The Science Of Scientific Writing    Set 4     Set 4-Locating arguments in proseExample Exercise 1Exercise 2Exercise 3Exercise 4Exercise 5Final page Set 4.

Course Home

OVERVIEW: The way to well-written science

How to do the Course


PART I: Paragraphs and Sentences

SET A: Paragraphs: The Maps Behind Them

SET B: Paragraphs: Using Maps to Meet Readers' Expectations

SET C: Paragraphs with Something Extra: Points and Tails

SET D: The Generic Section: Expectations and Maps as Blueprints

SET E: Scientific Sections: The Methods and Results

SET F: Scientific Sections: The Discussion

SET G : Scientific Sections: The Introduction

SET H : Sentences

SET I : The Paper as a Whole



PART II: The Paper and its Sections


SET 1: Argument Parts

SET 2: Indicator Words

SET 3: Refining Claims

SET 4: Locating Arguments in Prose

SET 5: Rationale's Essay Planner

SET 6: Evidence in Arguments: Basis Boxes

SET 7: Assessing

SET 8: More on Assessing

SET 9: Analysis Maps

SET 10: Assessing Again

Synthesis 1: Position-Early Paragraphs

Synthesis 2: Position-Final Paragraphs

Synthesis 3: Writing a Discussion I

Synthesis 4: Writing a Discussion II

Set 4- Locating arguments in prose

As mentioned previously, the emphases of this course are

1. How to distil your thoughts into a well-constructed argument map.

2. How to use such a map as the basis of a well-written argument.

As is often the case in understanding a process, many useful insights into argumentation can be gained by considering the above sequence in reverse, i.e. how do we go about extracting argument maps from written arguments? That is the focus of this Set.

If you were to start analysing a scientific paper, to pull out its underlying argument, in many cases you would probably be in for a bit of shock. Many papers present their arguments in a highly incoherent form. Why is this the case? There are many, many reasons, let's look at three important ones.

A. Ignorance of topic

The authors might not understand their own topic sufficiently to present a coherent argument about the impact of their own results. Reviewers may feel nevertheless that the results are important, and will accept the paper, thus allowing the community at large to draw their own conclusions.

B. Poor argument

More commonly, the authors do understand their argument, but in writing it up they have left out important elements that would allow others to follow the argument, or they may have arranged all the right elements in the wrong way. These are very common generic problems of human communication. From our personal lives, I'm sure we can all recall many long, frustrating arguments that end with some version of this exchange:

"Why didn't you mention that in the first place?"

"It was so obvious"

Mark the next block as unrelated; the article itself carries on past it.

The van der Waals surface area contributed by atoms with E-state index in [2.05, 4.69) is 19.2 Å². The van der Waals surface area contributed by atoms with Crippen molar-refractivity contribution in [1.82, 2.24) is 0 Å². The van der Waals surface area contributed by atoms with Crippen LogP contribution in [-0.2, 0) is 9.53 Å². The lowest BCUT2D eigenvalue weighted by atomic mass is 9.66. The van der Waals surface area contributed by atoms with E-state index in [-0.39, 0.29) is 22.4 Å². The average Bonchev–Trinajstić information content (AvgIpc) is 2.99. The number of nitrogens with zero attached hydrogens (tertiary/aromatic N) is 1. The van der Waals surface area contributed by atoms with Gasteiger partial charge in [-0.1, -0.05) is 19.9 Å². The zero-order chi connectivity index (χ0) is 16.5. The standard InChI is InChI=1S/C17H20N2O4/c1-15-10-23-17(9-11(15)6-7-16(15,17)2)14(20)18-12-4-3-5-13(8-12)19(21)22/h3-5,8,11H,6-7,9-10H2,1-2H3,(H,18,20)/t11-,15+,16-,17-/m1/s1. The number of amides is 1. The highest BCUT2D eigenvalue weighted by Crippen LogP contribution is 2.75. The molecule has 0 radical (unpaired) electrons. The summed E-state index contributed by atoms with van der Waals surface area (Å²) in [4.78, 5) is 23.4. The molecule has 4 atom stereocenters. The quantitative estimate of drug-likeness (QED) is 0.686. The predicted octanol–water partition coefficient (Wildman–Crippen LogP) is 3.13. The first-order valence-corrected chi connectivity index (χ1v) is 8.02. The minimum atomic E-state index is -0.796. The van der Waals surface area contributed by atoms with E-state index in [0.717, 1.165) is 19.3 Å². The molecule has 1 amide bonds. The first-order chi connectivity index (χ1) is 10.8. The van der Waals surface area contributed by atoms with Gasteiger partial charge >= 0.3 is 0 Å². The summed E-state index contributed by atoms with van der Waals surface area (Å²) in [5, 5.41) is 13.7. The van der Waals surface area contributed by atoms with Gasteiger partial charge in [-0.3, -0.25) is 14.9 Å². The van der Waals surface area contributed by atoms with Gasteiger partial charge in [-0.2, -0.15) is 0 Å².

"Not to me!"

It's a fine line: some people, will feel insulted, patronised if you mention the "obvious"!

C. Implied argumentation

Sometimes an argument is highly convincing, and "feels" perfectly structured, but it is still difficult to map. This is because in higher-level writing much of the argumentation is "implied". By implied I mean that the writer is using subtle methods to achieve the navigational assistance normally carried out by explicit "indicator" words (because, therefore etc.), and other metadiscourse.

Compare these two versions of the same argument, in which all the metadiscourse is shown in bold:

"I believe that cats are far better pets than dogs. First, they cost less to keep, on account of the fact that they eat less than dogs and their accessories are smaller and cheaper. Second, cats require less time to maintain than dogs, because they don't need to be walked every day, and they wash themselves."

"Cats are far better pets than dogs. Over and above everything else they don't take so much time to look after. Wonder of wonders, they wash themselves! Not having to walk them helps with this too, and their tiny appetites and bargain accessories make them cheap to keep."

The second argument flows as smoothly as the first, in spite of the reduced amount of explicit metadiscourse. But most people, if asked to map both arguments, would probably have less trouble with the first.


In scenarios A and B above, the authors of a paper would benefit from first constructing their Discussion as an argument map. They would be much more likely to see the flaws in their own understanding or presentation. In scenario C, the authors have nothing to do: it is for us to learn how they do what they do so well!

Today you will be mapping more-or-less explicit written arguments; in later weeks we will consider analysing and writing implied ones.

You've got all the basic skills you need to map an argument.  Let's take off the training wheels and get you mapping whole arguments from samples of text, without any hints from us about structure.

Skills and key concepts





Content of this page drawn in whole or part from the Austhink Rationale Exercises with permission from Austhink.